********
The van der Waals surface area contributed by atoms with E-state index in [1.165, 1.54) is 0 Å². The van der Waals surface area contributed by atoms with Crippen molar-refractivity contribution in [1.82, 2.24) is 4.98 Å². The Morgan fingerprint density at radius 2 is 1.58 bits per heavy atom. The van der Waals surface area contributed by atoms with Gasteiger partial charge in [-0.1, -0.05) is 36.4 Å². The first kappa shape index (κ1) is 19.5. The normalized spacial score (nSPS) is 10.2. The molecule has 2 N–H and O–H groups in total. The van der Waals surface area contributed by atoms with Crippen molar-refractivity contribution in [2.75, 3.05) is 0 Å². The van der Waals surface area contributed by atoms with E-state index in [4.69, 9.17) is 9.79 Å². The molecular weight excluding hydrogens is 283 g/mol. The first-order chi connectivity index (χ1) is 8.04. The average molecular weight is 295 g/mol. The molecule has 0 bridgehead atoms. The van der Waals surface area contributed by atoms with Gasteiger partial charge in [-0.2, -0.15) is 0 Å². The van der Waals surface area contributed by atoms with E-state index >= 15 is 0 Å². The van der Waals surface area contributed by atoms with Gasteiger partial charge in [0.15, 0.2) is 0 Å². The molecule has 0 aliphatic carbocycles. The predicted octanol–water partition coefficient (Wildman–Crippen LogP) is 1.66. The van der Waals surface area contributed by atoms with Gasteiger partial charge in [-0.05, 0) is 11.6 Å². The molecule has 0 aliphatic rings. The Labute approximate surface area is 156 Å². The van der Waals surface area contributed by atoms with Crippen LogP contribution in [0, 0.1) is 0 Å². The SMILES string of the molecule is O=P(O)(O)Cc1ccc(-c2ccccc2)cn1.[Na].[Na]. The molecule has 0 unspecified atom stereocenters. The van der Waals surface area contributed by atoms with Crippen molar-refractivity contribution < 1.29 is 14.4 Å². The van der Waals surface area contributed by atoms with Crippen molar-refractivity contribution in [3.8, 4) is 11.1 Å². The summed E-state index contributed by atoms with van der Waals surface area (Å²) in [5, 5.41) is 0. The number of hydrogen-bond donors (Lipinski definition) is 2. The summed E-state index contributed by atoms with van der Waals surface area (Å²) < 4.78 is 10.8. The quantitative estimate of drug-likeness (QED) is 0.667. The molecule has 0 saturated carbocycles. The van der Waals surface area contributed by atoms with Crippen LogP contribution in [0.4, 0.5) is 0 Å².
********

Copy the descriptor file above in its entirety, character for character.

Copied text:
The van der Waals surface area contributed by atoms with E-state index in [1.165, 1.54) is 0 Å². The van der Waals surface area contributed by atoms with Crippen molar-refractivity contribution in [1.82, 2.24) is 4.98 Å². The Morgan fingerprint density at radius 2 is 1.58 bits per heavy atom. The van der Waals surface area contributed by atoms with Gasteiger partial charge in [-0.1, -0.05) is 36.4 Å². The first kappa shape index (κ1) is 19.5. The normalized spacial score (nSPS) is 10.2. The molecule has 2 N–H and O–H groups in total. The van der Waals surface area contributed by atoms with Crippen molar-refractivity contribution in [2.75, 3.05) is 0 Å². The van der Waals surface area contributed by atoms with E-state index in [4.69, 9.17) is 9.79 Å². The molecular weight excluding hydrogens is 283 g/mol. The first-order chi connectivity index (χ1) is 8.04. The average molecular weight is 295 g/mol. The molecule has 0 bridgehead atoms. The van der Waals surface area contributed by atoms with Gasteiger partial charge in [-0.2, -0.15) is 0 Å². The van der Waals surface area contributed by atoms with E-state index >= 15 is 0 Å². The van der Waals surface area contributed by atoms with Gasteiger partial charge in [0.15, 0.2) is 0 Å². The molecule has 0 aliphatic carbocycles. The predicted octanol–water partition coefficient (Wildman–Crippen LogP) is 1.66. The van der Waals surface area contributed by atoms with Gasteiger partial charge in [-0.05, 0) is 11.6 Å². The molecule has 0 aliphatic rings. The Labute approximate surface area is 156 Å². The van der Waals surface area contributed by atoms with Crippen LogP contribution in [0, 0.1) is 0 Å². The SMILES string of the molecule is O=P(O)(O)Cc1ccc(-c2ccccc2)cn1.[Na].[Na]. The molecule has 0 unspecified atom stereocenters. The van der Waals surface area contributed by atoms with Crippen molar-refractivity contribution < 1.29 is 14.4 Å². The van der Waals surface area contributed by atoms with Crippen molar-refractivity contribution in [3.8, 4) is 11.1 Å². The summed E-state index contributed by atoms with van der Waals surface area (Å²) in [5, 5.41) is 0. The number of hydrogen-bond donors (Lipinski definition) is 2. The summed E-state index contributed by atoms with van der Waals surface area (Å²) < 4.78 is 10.8. The quantitative estimate of drug-likeness (QED) is 0.667. The molecule has 0 saturated carbocycles. The van der Waals surface area contributed by atoms with Crippen LogP contribution in [0.4, 0.5) is 0 Å².